Responsibility, now more than ever, lies with the individual. “The theme of the next chapter of the pandemic,” my colleague Joe Pinsker writes, “is choice.” You’ll be allowed to go places, but that doesn’t necessarily mean you should. Americans now have to consider the risks to themselves and others, and make choices accordingly.
Experts say yes to the first question, “but cautiously, while maintaining social distance,” Joe writes—and preferably outdoors.
That means no hugs. “There are so many friends I would love to hug right now, but it’s a no,” a public-health professor said.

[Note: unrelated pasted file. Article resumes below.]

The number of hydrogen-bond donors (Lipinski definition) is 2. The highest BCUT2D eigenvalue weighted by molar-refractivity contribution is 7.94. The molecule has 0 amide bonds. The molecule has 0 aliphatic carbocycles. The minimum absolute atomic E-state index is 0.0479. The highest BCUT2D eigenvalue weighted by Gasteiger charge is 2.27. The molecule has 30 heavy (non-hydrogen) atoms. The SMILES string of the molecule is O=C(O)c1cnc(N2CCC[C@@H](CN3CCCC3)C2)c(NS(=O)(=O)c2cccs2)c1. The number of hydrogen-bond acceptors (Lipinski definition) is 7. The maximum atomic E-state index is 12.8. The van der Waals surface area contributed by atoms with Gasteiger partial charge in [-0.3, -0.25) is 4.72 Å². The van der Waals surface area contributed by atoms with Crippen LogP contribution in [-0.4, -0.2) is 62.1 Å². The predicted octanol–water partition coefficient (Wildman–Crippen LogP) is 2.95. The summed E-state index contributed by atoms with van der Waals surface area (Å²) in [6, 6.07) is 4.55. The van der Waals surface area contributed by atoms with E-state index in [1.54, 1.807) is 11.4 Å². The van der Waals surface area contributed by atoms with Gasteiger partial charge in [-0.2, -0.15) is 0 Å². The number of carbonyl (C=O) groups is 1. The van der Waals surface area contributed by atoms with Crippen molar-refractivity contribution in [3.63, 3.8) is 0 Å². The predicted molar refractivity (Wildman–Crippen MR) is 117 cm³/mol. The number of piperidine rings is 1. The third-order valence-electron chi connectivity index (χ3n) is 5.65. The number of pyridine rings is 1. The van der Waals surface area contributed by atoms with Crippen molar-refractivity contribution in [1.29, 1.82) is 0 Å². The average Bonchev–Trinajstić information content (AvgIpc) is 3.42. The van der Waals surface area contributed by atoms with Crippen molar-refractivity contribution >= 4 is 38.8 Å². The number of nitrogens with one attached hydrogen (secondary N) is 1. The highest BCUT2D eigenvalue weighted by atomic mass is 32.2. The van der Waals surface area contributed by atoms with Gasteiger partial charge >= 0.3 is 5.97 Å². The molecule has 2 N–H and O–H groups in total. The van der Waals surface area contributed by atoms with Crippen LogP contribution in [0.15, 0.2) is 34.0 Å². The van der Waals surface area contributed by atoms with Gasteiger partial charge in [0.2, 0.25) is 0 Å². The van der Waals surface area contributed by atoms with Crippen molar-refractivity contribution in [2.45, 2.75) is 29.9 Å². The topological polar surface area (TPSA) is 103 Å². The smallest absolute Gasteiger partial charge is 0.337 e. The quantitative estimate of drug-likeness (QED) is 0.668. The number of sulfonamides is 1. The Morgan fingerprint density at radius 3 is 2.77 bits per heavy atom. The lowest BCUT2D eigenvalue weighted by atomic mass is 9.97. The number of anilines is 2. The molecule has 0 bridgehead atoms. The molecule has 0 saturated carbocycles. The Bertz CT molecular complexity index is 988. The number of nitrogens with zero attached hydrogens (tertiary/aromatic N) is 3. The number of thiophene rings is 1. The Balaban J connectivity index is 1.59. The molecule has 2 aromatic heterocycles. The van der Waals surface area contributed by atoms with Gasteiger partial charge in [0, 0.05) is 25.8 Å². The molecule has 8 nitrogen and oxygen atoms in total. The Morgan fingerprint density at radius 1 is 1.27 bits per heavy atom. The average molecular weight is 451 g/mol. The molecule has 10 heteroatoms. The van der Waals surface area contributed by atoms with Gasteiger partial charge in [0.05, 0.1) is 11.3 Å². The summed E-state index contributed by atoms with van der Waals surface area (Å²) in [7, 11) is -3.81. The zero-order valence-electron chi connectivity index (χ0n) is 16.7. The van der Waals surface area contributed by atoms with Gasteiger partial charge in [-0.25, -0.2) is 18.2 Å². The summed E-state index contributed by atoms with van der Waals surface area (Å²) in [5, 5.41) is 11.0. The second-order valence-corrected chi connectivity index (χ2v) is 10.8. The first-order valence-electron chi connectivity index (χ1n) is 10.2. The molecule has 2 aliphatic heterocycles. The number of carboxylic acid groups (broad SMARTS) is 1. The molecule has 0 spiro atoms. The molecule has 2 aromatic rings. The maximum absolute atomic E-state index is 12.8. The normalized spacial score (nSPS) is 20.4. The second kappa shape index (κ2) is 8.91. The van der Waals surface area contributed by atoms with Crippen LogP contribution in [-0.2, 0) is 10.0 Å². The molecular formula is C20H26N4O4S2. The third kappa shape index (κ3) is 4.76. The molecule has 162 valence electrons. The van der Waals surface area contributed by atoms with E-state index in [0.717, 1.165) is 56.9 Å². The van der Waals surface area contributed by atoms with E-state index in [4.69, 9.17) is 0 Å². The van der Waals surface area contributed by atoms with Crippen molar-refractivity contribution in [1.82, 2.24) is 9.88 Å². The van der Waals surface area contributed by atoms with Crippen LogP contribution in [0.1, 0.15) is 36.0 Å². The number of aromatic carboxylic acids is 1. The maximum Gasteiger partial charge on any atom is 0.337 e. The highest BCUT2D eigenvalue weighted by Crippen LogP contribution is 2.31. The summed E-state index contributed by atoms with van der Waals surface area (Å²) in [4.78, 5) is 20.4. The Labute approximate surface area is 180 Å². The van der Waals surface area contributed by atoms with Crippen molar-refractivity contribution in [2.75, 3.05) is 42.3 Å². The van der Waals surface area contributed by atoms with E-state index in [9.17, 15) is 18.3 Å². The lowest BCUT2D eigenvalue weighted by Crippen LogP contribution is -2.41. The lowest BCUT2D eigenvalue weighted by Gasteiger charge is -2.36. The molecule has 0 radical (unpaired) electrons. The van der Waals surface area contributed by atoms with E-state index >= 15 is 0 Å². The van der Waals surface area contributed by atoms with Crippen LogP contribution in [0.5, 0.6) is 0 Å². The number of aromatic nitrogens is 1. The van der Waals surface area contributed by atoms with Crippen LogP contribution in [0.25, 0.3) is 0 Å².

Can I drive or fly to other cities?
“If you don’t have to leave your current location,” Joe writes, “you should stay put.”
“If you urgently need to go somewhere, perhaps to see a loved one who’s dying, then by all means go.” Joe lays out the relative risks of driving and flying, as well as some other important considerations about taking any sort of trip outside of your area.
Think of your life on the track of the literary hero’s journey. It is “great when you’re in the middle of it,” he writes. “The trouble comes when your strengths start to wane, because now you’re off script.”
“The end of the true hero’s journey is coming home and finding a battle to be waged not with an external enemy, but with one’s own demons.” Read the rest.